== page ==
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Election Central

The new nature of conflict in the Republican debates

Republican presidential candidates, from left, Donald Trump, Carly Fiorina, Ted Cruz, Jeb Bush, and Ben Carson leave the stage following the CNN Republican presidential debate at the Venetian Hotel & Casino on Tuesday, Dec. 15, 2015, in Las Vegas (Credit: AP Photo/John Locher)The final Republican debate of 2015 took place Tuesday night in Las Vegas. While previous debates have touched on a number of subjects, CNN kept the focus primarily on issues of foreign policy and national security. In many ways, by limiting the number of topics addressed, more was actually said by the candidates. They were able to go into greater depth on their policies and, in many cases, offer real answers instead of theoretical platitudes. While the quality and feasibility of those answers can and will be debated heavily over the coming weeks, the chance to gain a measure of insight into what each candidate's presidency might look like was a refreshing shift from the personal attacks and incendiary questions that had largely defined many of the previous debates.

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Syrian refugee crisis: open or close borders?

Syrian refugee child sleeps in his father's arms while waiting at a resting point to board a bus, after arriving on a dinghy from the Turkish coast to the northeastern Greek island of Lesbos. Bold ideas for helping Syrian refugees and their overburdened Middle Eastern host countries are gaining traction among international donors who were shocked into action by this year's migration of hundreds of thousands of desperate Syrians to Europe. (Credit: AP Photo/Muhammed Muheisen)On the surface, comedian Bill Engvall and 14th century Franciscan friar William of Ockham share little in common. One has particular appeal to Southern audiences, poking fun at their eccentricities. Another was an antagonistic opponent of Thomas of Aquinas, disagreeing with Aquinas's synthesis of faith and reason. But though they have their differences, these two individuals do share at least one commonality: their proclivity for the simplistic. William is known for Ockham's Razor, which finds that entities should not be multiplied unnecessarily, or in layman's terms: simpler is better. Engvall is known for his refrain "Here's your sign," in which, when someone asks an asinine question, the other person answers sarcastically, followed by "Here's your sign."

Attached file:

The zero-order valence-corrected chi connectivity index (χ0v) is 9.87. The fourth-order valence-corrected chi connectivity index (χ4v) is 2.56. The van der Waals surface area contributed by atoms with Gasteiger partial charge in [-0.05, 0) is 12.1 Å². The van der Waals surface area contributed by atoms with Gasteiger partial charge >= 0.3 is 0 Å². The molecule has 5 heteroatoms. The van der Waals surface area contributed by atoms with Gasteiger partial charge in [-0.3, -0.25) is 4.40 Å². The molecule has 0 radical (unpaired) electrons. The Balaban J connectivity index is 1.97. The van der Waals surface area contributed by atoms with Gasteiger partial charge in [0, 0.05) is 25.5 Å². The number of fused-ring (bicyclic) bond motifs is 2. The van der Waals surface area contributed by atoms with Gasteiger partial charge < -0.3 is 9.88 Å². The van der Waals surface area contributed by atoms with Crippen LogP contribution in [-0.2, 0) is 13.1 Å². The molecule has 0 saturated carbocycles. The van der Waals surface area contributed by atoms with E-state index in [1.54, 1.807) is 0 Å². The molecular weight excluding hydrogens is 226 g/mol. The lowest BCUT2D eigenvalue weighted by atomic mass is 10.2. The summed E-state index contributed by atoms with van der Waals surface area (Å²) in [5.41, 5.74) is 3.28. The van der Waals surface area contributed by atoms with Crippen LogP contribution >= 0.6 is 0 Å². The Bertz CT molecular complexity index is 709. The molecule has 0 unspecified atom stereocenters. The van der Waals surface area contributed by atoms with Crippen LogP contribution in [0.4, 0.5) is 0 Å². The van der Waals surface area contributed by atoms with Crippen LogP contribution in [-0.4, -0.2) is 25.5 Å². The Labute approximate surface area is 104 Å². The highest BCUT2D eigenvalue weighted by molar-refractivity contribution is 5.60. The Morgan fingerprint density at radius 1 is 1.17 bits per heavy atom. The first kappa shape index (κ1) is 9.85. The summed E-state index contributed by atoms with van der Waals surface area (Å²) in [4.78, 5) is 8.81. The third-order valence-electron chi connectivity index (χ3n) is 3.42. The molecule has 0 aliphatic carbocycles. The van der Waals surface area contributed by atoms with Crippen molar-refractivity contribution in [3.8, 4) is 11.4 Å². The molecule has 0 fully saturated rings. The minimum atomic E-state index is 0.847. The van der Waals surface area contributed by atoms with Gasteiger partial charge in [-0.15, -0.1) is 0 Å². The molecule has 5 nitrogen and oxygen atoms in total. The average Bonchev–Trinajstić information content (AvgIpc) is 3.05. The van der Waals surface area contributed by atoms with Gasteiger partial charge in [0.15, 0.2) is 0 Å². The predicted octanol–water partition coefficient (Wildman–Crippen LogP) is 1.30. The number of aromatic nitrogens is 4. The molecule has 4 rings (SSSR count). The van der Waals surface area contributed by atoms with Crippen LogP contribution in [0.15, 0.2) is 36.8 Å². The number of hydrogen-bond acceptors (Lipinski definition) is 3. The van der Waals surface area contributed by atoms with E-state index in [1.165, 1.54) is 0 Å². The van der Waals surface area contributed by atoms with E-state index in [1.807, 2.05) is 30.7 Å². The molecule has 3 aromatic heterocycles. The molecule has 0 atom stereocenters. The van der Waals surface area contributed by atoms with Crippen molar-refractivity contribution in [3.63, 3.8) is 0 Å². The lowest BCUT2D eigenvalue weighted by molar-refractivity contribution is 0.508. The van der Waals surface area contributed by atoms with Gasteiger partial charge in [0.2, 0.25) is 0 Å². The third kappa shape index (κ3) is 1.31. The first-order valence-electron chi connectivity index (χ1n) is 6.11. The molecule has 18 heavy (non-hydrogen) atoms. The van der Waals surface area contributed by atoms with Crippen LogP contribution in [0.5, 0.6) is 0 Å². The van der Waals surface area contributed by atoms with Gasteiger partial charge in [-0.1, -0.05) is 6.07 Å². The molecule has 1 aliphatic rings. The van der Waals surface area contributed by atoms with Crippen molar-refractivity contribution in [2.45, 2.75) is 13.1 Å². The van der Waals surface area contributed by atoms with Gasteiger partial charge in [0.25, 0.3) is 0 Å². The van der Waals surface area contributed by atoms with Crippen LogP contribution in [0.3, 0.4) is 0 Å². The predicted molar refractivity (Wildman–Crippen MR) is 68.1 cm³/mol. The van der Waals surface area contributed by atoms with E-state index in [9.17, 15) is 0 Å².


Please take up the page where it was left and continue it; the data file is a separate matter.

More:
Proponents of simplicity, these two men cognitively wrestle with questions in such a way that moves towards the straightforward, simple answer. But are simple answers always at the end of complex problems?

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What does it mean to make America great again?

Presidential contender Donald Trump, speaks to the media after arriving by helicopter during the 1st first day of the Women's British Open golf championship on the Turnberry golf course in Turnberry, Scotland, July 30, 2015 (Credit: AP Photo/Scott Heppell)Ralph Waldo Emerson believed that to be great was to be misunderstood. Shakespeare found that some were born great, a number achieved greatness, while others had greatness thrust upon them. All the while, business writer Jim Collins observed that good is the enemy of great. But what exactly is this misunderstood, ambiguously defined, variously achieved, superlative that goes by great?

Recently, the ambiguous nature of greatness has only been exceeded by its ambiguity. Donald Trump wants to make America great again. But how? A recent trending topic on Twitter drew comments from many under the hashtag #whenAmericawasgreat. Individuals were trolling down memory lane, sharing their belief as to when America was great. But that still leaves us with a few questions: when did America lose her greatness? What is greatness? In a world in which truth changes dependent upon the person, is it even possible to come to an answer?

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